“I think the dialogue between adults and young people will help us take on this fight, if you will,” he continued. “I would like to be a leader in this regard, in partnership with the students.” Field added that the administration “(wants) to be supportive of our students and help facilitate a safe and constructive dialogue with the least amount of distraction.”

According to Stephen, she and fellow classmates are aware of concerns by administrators regarding safety, which is what led her to address the board.

“I want this event to be organized, scheduled and rather than be in conflict with our educational day, I think we could make it inclusive of our school day,” she said. Stephen said that student safety forums planned at Lapeer High School on March 13 would provide a perfect opportunity to explain the logistics of a walkout to participating students. “I think we have the opportunity to express the compassion, ambition and community spirit of Lapeer High School,” said Stephen.

Similar discussions have taken place in North Branch and Imlay City, and while definitive plans have not been made, administrations in both districts have expressed comparable opinions when it comes to the topic of a potential walkout. According to Mark Hiltunen, principal of North Branch High School, the goal is to keep a potential walkout as safe and as least disruptive as possible. “We want to support something that’s responsible and respectful, but not something that could become chaotic,” he said.

Hiltunen has met with his school’s student council and while conversations regarding the subject have been had, more discussions are needed in the week to come.

North Branch Superintendent Jim Fish said that he and other North Branch administrators have been doing research on the topic of walkouts, watching a webinar on Wednesday hosted jointly by the Michigan Association of School Administrators and schoolfocused, Michigan-based Thrun Law Firm that explained the legal and practical ramifications for how district leaders can handle potential student demonstrations.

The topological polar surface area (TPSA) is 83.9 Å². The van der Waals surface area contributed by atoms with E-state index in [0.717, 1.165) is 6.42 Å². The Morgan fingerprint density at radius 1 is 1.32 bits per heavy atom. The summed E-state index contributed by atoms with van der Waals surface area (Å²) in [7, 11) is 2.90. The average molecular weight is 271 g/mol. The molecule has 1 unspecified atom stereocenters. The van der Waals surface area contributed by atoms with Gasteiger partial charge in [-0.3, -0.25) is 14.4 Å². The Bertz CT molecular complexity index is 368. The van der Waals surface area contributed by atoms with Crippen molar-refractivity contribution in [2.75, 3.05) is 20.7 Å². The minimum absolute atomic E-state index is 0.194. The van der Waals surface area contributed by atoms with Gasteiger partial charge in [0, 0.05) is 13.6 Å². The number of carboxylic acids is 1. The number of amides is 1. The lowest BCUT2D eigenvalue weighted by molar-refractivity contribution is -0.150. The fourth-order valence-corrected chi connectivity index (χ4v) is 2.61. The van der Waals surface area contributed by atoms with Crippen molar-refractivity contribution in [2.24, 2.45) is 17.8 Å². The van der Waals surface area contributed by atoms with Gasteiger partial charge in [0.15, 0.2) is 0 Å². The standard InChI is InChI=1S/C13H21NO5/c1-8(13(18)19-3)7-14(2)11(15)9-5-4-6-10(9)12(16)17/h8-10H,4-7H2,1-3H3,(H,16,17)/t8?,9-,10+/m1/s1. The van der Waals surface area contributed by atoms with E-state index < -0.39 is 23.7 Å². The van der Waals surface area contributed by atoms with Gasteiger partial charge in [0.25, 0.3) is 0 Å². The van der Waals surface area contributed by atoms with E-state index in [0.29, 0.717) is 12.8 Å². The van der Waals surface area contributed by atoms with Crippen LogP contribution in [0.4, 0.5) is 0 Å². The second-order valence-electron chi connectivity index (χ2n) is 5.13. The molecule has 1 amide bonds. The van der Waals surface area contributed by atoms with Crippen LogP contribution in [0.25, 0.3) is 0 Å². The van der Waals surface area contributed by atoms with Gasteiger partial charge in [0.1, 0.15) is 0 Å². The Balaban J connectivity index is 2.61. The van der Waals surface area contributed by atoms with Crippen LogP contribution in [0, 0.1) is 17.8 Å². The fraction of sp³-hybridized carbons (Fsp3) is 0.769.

“It’s not as simple as just having a walkout,” said Fish. “We want to keep it nonpolitical, (and a walkout) will be supervised by administration and teachers, but our students would be organizing this event if it does happen.”

Imlay City Superintendent Stu Cameron said that his district officials have been proactive to gauge their students’ interest in participating in the walkout. “Our administration actually went to student leaders and said that if there’s interest, we want to make sure it’s safe, and to partner with the students,” he said. “This is an issue that near and dear to them, it’s life and death for them and for us too, and it’s very important.”

According to Cameron, some students have expressed interest, but to date nothing organized has developed. “A walkout is a great statement, but it’s just a statement to those who view it or how it’s publicized,” he said. “We talked to students about having an area where students could make prepared remarks memorialized victims.”

Cameron echoed his counterparts’ view that the walkout and the social impact surrounding the national event is a valuable teaching opportunity. “Part of our function as a school is to help grow these kids in a democracy,” he said. “We’re really looking at it as a learning experience.”

Students in the school districts of Almont, Dryden and LakeVille may also participate in the March 14 walkout, but The County Press was unable to confirm those plans as of press time.